US authorities hit Ripple Labs Tuesday with a $700,000 penalty for failing to follow anti-money-laundering rules, marking a setback for one of the virtual currency world’s rising stars.

Two Traders Sued for ‘Spoofing’ on Gold and Silver Futures – Bloomberg
Two traders from the United Arab Emirates were sued by US regulators over claims they were “spoofing” gold and futures markets by placing bids and offers they intended to cancel before execution.

SEC Commissioner Blasts Dodd-Frank as Huge ‘Distraction’ – CNBC
On the fifth anniversary of the Flash Crash, SEC Commissioner Dan Gallagher talks about changes that have been made to the way trading has been conducted since then. The conversation quickly turns to Dodd-Frank. Why the sudden left turn? Because the SEC staff has been consumed by writing rules for Dodd-Frank for the past four years, practically to the detriment of everything else, and it’s not over, not by a long shot.



Company News

Virtu’s Currency Profit Doubles as HFT Firm Posts First Results – Bloomberg
Virtu Financial said its income from trading currencies has doubled, making foreign exchange the high-frequency trading firm’s fastest growing asset class.

Nixon Joins Virtu Financial’s Board of Directors – Profit & Loss (free story)
Virtu Financial, a global liquidity provider and market maker, has appointed John Nixon to its board of directors, effective immediately. Nixon has more than 30 years of international experience in the financial markets.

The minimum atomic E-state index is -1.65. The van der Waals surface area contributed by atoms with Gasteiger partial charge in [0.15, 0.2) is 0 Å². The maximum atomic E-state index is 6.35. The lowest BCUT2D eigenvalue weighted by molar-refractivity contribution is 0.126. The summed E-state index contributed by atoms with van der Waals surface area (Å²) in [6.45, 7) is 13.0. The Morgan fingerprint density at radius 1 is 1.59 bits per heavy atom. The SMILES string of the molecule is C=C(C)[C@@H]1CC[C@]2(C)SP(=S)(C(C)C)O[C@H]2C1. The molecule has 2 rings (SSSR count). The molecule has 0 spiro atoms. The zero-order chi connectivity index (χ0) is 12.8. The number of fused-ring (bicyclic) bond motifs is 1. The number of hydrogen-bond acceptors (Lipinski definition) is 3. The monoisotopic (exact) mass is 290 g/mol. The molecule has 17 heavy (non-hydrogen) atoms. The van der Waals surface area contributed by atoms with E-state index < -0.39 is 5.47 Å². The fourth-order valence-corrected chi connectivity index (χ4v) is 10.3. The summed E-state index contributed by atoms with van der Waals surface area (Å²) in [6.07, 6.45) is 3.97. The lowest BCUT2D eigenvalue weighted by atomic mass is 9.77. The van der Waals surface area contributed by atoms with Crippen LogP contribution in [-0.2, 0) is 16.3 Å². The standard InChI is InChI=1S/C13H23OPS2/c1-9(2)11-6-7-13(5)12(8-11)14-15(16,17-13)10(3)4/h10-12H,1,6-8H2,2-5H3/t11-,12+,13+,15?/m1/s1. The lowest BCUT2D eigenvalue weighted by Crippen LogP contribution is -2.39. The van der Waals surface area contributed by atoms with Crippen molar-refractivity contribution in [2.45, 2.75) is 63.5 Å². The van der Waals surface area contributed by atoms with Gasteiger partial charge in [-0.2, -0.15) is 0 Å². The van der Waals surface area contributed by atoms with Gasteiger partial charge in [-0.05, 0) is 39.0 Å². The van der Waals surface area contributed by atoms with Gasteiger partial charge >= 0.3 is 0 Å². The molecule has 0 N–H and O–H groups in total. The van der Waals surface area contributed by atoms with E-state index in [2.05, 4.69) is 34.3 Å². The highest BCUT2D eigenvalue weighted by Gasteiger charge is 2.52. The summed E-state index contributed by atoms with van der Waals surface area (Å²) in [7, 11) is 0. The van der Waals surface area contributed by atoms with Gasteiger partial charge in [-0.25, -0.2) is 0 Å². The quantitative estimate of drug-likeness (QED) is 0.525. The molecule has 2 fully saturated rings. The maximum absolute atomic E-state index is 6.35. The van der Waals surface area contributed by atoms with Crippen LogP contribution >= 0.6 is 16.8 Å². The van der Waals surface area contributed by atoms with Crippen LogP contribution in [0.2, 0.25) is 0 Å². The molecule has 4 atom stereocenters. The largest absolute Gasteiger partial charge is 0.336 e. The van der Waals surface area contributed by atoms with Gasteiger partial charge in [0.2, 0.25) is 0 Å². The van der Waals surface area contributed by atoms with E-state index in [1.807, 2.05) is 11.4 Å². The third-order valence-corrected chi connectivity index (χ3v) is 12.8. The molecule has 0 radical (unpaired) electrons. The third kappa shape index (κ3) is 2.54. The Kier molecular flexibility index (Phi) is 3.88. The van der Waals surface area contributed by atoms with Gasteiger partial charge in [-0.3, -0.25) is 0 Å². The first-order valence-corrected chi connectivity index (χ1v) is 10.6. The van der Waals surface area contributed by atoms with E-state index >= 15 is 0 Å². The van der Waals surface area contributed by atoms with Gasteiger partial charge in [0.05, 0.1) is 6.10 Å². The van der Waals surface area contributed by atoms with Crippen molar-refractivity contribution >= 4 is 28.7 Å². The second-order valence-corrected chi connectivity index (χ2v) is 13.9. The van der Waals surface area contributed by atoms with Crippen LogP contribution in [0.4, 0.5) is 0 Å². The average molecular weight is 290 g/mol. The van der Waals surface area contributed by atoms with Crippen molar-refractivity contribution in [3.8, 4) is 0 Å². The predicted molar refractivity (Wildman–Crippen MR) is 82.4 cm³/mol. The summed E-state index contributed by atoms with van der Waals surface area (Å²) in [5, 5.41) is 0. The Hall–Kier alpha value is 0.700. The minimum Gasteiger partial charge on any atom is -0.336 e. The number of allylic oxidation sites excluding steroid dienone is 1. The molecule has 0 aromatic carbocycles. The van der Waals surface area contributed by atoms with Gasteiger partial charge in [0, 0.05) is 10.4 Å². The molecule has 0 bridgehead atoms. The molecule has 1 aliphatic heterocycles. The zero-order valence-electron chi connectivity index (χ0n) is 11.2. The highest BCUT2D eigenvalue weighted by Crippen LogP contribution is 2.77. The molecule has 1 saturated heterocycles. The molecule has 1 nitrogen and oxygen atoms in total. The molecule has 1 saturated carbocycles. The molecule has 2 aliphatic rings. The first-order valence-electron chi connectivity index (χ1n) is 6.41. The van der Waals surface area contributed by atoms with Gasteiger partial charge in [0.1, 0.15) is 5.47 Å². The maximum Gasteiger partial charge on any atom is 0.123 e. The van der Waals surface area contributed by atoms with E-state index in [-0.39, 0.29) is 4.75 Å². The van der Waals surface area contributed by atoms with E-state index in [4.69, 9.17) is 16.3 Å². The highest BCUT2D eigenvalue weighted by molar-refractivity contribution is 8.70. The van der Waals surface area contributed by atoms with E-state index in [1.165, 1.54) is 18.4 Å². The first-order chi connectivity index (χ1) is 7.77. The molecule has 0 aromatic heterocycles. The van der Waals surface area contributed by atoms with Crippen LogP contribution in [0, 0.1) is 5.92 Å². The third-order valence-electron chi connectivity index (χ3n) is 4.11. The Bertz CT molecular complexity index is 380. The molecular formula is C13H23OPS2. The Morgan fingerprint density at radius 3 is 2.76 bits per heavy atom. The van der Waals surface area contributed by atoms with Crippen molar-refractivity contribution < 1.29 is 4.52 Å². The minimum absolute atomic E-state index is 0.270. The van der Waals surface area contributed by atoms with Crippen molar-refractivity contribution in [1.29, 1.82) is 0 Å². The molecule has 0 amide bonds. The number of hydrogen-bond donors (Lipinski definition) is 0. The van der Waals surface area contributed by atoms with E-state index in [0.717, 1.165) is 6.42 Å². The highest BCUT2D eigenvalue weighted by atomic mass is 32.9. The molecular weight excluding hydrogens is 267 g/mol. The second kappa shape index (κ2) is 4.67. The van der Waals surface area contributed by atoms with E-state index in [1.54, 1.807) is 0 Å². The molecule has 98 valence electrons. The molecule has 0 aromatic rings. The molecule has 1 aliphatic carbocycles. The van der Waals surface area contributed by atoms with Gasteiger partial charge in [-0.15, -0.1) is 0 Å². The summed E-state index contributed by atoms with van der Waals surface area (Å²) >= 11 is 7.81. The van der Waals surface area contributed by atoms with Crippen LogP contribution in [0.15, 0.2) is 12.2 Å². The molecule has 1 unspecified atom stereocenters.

CME, SGX and ICE FX Activity Down in April, But Up Year-on-Year – Profit & Loss (free story)
Three exchanges have reported month-on-month reductions in average daily FX volume on their platforms in April, but continue to see a strong uptick in activity compared with last year. Last week, both Hotspot and FastMatch also reported declines in month-on-month FX volumes

FX Revenues Jump for HSBC, Considers UK Exit – Profit & Loss (free story)
HSBC Group CEO Stuart Gulliver has criticised the UK government and regulators, which he claims are making the group consider relocating its headquarters away from the country.

Symphony CEO: ‘We’re Onto Something Much Bigger Than We Thought’ – Financial News (subscription)
David Gurle, the chief executive of Symphony, discusses what is in store for the chat services provider created by banks and asset managers last year.



Market Savvy  

The Morning Track – Waning
When central banks cut rates, talk down their currency and warn on growth, they expect the FX and bonds markets to follow with a weaker currency and lower yields. This didn’t happen yesterday and it’s a warning shot as Australia becomes a poster child for waning central bank influence. When rates drop to levels where further action is in doubt then markets take over with supply and demand. Australia is near the bottom for more easing, same with the ECB – and fixed income markets are showing the way. China maybe in a similar situation even as the markets expect more easing from the PBOC, the stock market rally reverses with talk of stamp duties and higher margins. Waning influence is a scary prospect for some central bankers as they rely on their ability to talk as a tool to smooth over markets.



Press Releases

Icap Electronic Broking Volumes – April 2015
Icap’s EBS has reported that average daily volume in April 2015 was $96.9 billion, 41% higher than $68.5 billion in April 2014.



Industry Events